Simplify the require/import paths in your project and avoid ../../../ circles of hell

Do you hate seeing ../../../ everywhere in your code? Come along and I’ll show you why you should use babel-plugin-module-resolver to work faster and write cleaner code.

The Inspiration

I never liked writing code like this:
import NavBar from ‘../../components/NavBar’;

To me it seemed very confusing, not clean and not maintainable. Imagine somewhere down the line, you needed to alter your project’s directory structure. You would have to go through every file and update your code to reflect your changes. Talk about non-maintainabilty!
But I loved the way I would import packages from the node_modules directory:
// ES6 import syntax
import React, { Fragment } from ‘react’;

// CommonJS require syntax
const nodemailer = require(‘nodemailer’);

So I was eager to find a way to import/require my custom modules/components just like this. babel-plugin-module-resolver to the rescue!

TL;DR

You can find the GitHub repo associated with this article at https://github.com/mjraadi/babel-plugin-module-resolver-test-app.

What does it do?

I’ll let the plugin author explain:

This plugin can simplify the require/import paths in your project. For example, instead of using complex relative paths like ../../../../utils/my-utils, you can write utils/my-utils. It will allow you to work faster since you won’t need to calculate how many levels of directory you have to go up before accessing the file.

In case you don’t know what babel is, it’s a JavaScript compiler which is mainly used to convert ECMAScript 2015+ code into a backwards compatible version of JavaScript in current and older browsers or environments. If you’re building an app with create-react-app or similar libraries, they’re using babel behind the scene.

Let’s get started

Here I will show you how you can use this plugin in an app created by create-react-app. Create a new app with the command below:
$ create-react-app babel-plugin-module-resolver-test-app

create-react-app encapsulates the project setup and all the configurations and gives you tools to create production ready apps. Since we need to change babel configuration we need to eject our app. Ejecting will move create-react-app’s configuration files and dev/build/test scripts into you app directory.
Note: this is a one-way operation. Once you eject, you can’t go back!
It’s fine for our use case because we’re building a test app. Go ahead and run the command below:
$ npm run eject

Confirm and continue.
Note: at the time of writing this post, there is a bug with create-react-app explained here. The workaround is to remove the node_modules directory and reinstall the dependencies again.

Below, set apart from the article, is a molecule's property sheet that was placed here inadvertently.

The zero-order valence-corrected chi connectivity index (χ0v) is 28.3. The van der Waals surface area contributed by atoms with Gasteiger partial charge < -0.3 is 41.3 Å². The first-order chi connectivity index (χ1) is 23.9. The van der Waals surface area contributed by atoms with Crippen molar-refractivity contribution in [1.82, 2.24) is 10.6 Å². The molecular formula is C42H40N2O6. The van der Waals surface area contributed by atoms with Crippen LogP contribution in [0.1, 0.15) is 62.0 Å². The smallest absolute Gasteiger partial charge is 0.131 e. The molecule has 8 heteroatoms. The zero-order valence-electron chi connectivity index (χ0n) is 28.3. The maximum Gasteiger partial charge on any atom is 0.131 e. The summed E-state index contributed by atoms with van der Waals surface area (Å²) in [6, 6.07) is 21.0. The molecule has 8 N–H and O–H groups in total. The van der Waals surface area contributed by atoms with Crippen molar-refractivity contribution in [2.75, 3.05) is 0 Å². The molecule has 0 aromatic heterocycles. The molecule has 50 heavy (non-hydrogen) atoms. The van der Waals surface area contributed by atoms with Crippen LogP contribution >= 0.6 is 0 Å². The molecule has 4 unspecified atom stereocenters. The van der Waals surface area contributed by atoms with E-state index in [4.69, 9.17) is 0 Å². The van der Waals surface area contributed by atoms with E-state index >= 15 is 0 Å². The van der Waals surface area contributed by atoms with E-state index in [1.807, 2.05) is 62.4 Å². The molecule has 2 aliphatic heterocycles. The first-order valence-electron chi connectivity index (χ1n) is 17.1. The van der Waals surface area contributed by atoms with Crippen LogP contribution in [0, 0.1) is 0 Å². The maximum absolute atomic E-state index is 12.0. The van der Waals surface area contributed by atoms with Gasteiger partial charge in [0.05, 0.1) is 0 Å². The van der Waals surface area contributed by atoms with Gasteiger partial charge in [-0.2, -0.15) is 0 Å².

Install the dependencies:
$ npm install

Install babel-plugin-module-resolver plugin by executing the following command in your project directory:
$ npm install –save-dev babel-plugin-module-resolver

Open package.json file and look for babel config. This is how it looks like after eject:

“babel": {
"presets": [
"react-app"
]
},

Now we need to tell babel to use our module resolver and define our root directory and aliases. Edit your babel config section to make it look like this:

"babel": {
"presets": [
"react-app"
],
"plugins": [
["module-resolver", {
"root": ["./src"],
"alias": {
"dir1": "./src/Dir1",
"dir2": "./src/Dir2"
}
}]
]
},

Now create two directories in src directory called Dir1 and Dir2. Our defined aliases will point to these directories respectively.
Create a component file called ComponentA.js in Dir1 directory and put the code below in it:
import React from ‘react’;
import ComponentB from ‘dir2/ComponentB’;

const ComponentA = () => (

Hello from <ComponentB />
</p>
);

export default ComponentA;

Now create ComponentB.js in Dir2 directory with the code bellow:
import React from ‘react’;

const ComponentB = () => (
<a
href="https://www.bitsnbytes.ir"
className="App-link"
target="_blank"
rel="noopener noreferrer"
>
Bits n Bytes Dev Team
</a>
);

export default ComponentB;

Now edit the App.js file in the src direcory:
import React, { Component } from ‘react’;
import logo from ‘./logo.svg’;
import ‘./App.css’;
import ComponentA from ‘dir1/ComponentA’;

class App extends Component {
render() {
return (
<div className="App">
<header className="App-header">
<img src={logo} className="App-logo" alt="logo" />
<ComponentA />
</header>
</div>
);
}
}

export default App;

Notice that I didn’t have to go up one directory or down another directory to import my components. We’re now ready to run our app, run the command bellow in your terminal:
$ npm start

You should see your app in the browser without any problem. If you have any questions or problems, feel free to comment.

Conclusion

Custom module resolvers will save you time and the frustration of dealing with ../ splattered everywhere. They take a bit to setup and ensure full cooperation with existing tooling, but the result and visual satisfaction of never having to see ../../../../../.. is well worth the initial outlay on big projects.

About Me

I am a full stack web developer and co-founder of Bits n Bytes Dev Team, a small group of highly talented and professional freelance developers, where we provide custom web application development services based on cutting-edge technologies, tailored to client’s unique business needs.
I’m available for hire and you can check out my portfolio website at https://www.bitsnbytes.ir/portfolio or contact me at raadi@bitsnbytes.ir.

Link: https://dev.to/mjraadi/simplify-the-require-import-paths-in-your-project-and-avoid-circles-of-hell-51bj